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Bush Takes Message On Road

President Bush speaks on the stage of the Grand Ole Opry House in Nashville, Tenn. on Wednesday, Feb. 1, 2006. The address by Bush followed his State of the Union speech.
AP Photo
President Bush took his State of the Union message to the stage of the Grand Ole Opry on Wednesday, seeking to allay concerns about the situation in Iraq and the war on terrorism.

"I understand there's an anxiety about the time of war," Mr. Bush said. "That's natural, seems like to me, even though this economy is roaring. It is strong, when you recognize we've overcome a lot."

Looking to build political momentum for his agenda at home and abroad, Mr. Bush also hits the road Thursday and Friday, spotlighting his strategy to boost U.S. competitiveness, CBS News White House correspondent Mark Knoller reports.

Mr. Bush tried to pre-empt objections from Democrats, who are looking to regain control of the House and Senate in midterm elections this year. The Democrats are looking for advantage in Mr. Bush's weak poll numbers and burgeoning scandals in GOP congressional ranks.

"Our economy is the envy of the world," the president said. "And yet people are changing jobs a lot and there is competition from India and China, which creates some uncertainty. My worry is that people see that uncertainty and decide to adopt isolated policies, or protectionist policies."

Mr. Bush has been beset by criticism that his optimistic messages of recent years haven't squared with the worries many Americans feel over high energy and health care costs, the costly and deadly Iraq war and continuing terrorist threats. Democrats said his words could not overcome those problems.

"It just wasn't credible to hear him talk about making America more secure and honoring our troops or making America energy independent or making health care more affordable without hearing him explain why he's done just the opposite for the last five years," said Senate Minority Leader Harry Reid, D-Nev.

Mr. Bush spoke Wednesday from the stage of the jam packed Grand Ole Opry House. Country music stars including Barbara Mandrell, Larry Gatlin, Lee Greenwood, Lorrie Morgan and the Oak Ridge Boys warmed up the crowd under a sign that said "Americans Win When America Leads."

Mr. Bush joked to the enthusiastic crowd that he should have given the State of the Union there. "How cool would it have been to give a State of the Union speech in a Porter Wagoner outfit?" he said, referring to the flashy country music star.

Outside, more than 100 protesters held up their own signs that said "No Confidence" and "No warrant, no wiretap, no W." That was a reference to Mr. Bush's much-debated secret program of eavesdropping on phone calls and e-mails in an attempt to sniff out terrorist plots, which he vigorously defended in his State of the Union address.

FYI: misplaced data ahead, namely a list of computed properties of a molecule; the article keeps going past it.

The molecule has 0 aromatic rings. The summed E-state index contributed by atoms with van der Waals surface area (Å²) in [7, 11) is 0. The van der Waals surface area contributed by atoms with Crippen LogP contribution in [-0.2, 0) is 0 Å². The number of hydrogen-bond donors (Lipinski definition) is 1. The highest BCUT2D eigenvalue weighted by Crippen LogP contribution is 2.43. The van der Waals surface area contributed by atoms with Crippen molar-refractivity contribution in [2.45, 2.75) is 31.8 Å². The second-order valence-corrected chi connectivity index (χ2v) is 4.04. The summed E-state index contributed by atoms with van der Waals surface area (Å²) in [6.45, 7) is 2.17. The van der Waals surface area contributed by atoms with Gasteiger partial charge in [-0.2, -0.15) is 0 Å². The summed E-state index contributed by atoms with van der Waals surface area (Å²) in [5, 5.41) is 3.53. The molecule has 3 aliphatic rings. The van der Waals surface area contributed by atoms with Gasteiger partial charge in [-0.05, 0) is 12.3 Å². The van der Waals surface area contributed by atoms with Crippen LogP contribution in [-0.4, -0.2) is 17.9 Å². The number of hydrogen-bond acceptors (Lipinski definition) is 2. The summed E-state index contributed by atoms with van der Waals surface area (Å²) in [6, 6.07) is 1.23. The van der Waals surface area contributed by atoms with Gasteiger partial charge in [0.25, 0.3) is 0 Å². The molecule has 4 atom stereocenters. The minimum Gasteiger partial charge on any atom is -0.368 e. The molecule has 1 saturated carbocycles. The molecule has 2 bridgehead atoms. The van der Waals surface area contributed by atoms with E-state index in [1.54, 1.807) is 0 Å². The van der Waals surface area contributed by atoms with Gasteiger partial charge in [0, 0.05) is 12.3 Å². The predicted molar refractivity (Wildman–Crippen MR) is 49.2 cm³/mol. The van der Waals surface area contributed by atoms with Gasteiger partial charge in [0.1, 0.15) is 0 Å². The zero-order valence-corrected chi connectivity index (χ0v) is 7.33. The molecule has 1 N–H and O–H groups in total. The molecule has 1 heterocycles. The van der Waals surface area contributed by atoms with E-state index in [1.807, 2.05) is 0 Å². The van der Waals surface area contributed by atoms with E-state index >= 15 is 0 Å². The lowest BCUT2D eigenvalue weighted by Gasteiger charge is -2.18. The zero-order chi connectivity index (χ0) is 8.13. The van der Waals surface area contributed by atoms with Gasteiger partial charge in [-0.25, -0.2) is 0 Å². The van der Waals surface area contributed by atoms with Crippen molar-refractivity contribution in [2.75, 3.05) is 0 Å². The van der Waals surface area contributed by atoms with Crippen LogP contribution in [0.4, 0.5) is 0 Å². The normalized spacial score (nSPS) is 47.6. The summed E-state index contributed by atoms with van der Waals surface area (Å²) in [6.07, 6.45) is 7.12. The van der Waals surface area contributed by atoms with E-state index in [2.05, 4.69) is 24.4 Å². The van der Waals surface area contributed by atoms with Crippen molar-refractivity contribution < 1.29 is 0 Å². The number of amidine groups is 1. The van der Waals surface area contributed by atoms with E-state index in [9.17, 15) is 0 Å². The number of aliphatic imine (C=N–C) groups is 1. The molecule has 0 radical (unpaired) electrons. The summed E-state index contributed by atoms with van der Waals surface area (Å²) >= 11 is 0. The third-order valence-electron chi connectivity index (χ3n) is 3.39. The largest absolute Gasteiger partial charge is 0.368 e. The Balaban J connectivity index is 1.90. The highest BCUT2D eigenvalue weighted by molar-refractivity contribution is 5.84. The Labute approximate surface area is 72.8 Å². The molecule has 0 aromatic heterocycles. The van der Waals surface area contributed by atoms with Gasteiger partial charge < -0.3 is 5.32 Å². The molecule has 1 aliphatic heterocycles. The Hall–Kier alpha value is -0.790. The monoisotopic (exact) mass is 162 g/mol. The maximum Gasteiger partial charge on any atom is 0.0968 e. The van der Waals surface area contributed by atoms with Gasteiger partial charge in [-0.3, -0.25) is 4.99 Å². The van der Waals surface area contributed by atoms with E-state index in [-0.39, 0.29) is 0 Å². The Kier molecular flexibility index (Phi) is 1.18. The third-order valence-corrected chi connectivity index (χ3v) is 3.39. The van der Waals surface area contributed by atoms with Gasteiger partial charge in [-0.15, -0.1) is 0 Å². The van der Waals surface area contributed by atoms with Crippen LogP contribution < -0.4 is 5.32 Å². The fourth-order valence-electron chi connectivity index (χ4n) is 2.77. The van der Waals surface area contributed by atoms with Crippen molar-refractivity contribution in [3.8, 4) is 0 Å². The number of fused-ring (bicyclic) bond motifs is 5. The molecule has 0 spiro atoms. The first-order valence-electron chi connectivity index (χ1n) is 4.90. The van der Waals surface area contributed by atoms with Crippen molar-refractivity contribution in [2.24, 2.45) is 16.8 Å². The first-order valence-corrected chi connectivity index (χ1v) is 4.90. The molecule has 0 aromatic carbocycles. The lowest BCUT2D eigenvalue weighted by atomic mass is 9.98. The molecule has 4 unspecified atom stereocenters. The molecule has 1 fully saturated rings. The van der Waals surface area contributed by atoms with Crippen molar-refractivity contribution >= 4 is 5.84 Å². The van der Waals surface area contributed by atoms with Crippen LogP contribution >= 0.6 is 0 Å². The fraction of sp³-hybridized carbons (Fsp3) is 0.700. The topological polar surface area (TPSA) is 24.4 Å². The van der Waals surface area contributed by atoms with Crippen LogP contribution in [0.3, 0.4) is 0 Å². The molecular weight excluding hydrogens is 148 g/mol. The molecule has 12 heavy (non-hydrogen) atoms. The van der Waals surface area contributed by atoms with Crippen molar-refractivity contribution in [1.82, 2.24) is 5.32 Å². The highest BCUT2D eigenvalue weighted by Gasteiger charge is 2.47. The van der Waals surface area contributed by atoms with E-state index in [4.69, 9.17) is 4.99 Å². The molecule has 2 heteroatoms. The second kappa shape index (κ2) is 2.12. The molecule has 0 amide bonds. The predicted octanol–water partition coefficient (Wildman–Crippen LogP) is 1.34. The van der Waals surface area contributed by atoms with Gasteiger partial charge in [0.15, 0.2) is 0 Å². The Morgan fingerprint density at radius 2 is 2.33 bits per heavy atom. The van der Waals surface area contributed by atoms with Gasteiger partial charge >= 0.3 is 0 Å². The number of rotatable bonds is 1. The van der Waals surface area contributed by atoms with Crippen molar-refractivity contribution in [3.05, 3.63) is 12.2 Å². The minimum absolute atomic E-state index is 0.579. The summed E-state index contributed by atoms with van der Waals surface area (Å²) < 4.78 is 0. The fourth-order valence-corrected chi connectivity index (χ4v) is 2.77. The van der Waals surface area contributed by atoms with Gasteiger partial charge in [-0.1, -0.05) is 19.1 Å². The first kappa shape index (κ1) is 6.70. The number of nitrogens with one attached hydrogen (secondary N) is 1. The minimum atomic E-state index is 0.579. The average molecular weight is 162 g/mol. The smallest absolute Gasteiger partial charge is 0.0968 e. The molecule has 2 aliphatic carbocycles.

On Tuesday night, Mr. Bush made freeing America from its oil dependency the centerpiece of his State of the Union address.

CBS News senior White House correspondent Bill Plante reports the president, as expected, also talked about the war in Iraq and the threat of nuclear weapons from Iran. But the headline was that the former oil man in the Oval Office said he believes that the United States needs to develop different sources of energy.

"We have a serious problem. America is addicted to oil, which is often imported from unstable parts of the world," he said.

To break the addiction, Mr. Bush announced new research into clean energy, including pollution-free autos and a push to make ethanol

"Breakthroughs on this and other new technologies will help us reach another great goal: to replace more than 75 percent of our oil imports from the Middle East by 2025," Mr. Bush told a joint session of Congress and a national prime-time television audience.

After a tumultuous political year dotted with scandals swirling around his administration and dismal approval ratings, Mr. Bush sought to show Congress and the nation he could still lead forcefully. Seeking to quell the rancorous tone in Washington, Mr. Bush asked legislators to conduct debate in a "civil tone."

Democrats were skeptical. "I hope it's genuine," said Sen. Joe Biden, D-Del. "He says that all the time and then his administration comes out through the vice president, the secretary of defense and others, and says anyone who criticizes the war, they imply they are not patriotic.

"I hope we're beyond that," Biden told CBS News' The Early Show. I think the president is in enough trouble politically that he understands it's time to reach out."

About half the speech was devoted to the president's arguments for the war in Iraq and his vision of the nation's place in the world.

Mr. Bush rejected calls for the withdrawal of troops from Iraq, saying, "There is no peace in retreat.'' He also slapped at those who complain he took the country to war on the erroneous grounds that Iraq possessed weapons of mass destruction.

"Hindsight alone is not wisdom," Mr. Bush said. "And second-guessing is not a strategy."

A CBS News poll found that viewers liked what the president had to say. Of those who watched, 77 percent said they approved of the proposals that the president laid out.

But most do not have faith that the president can get the job done.
Just 32 percent believe that he'll be able to accomplish all the goals set out in his speech.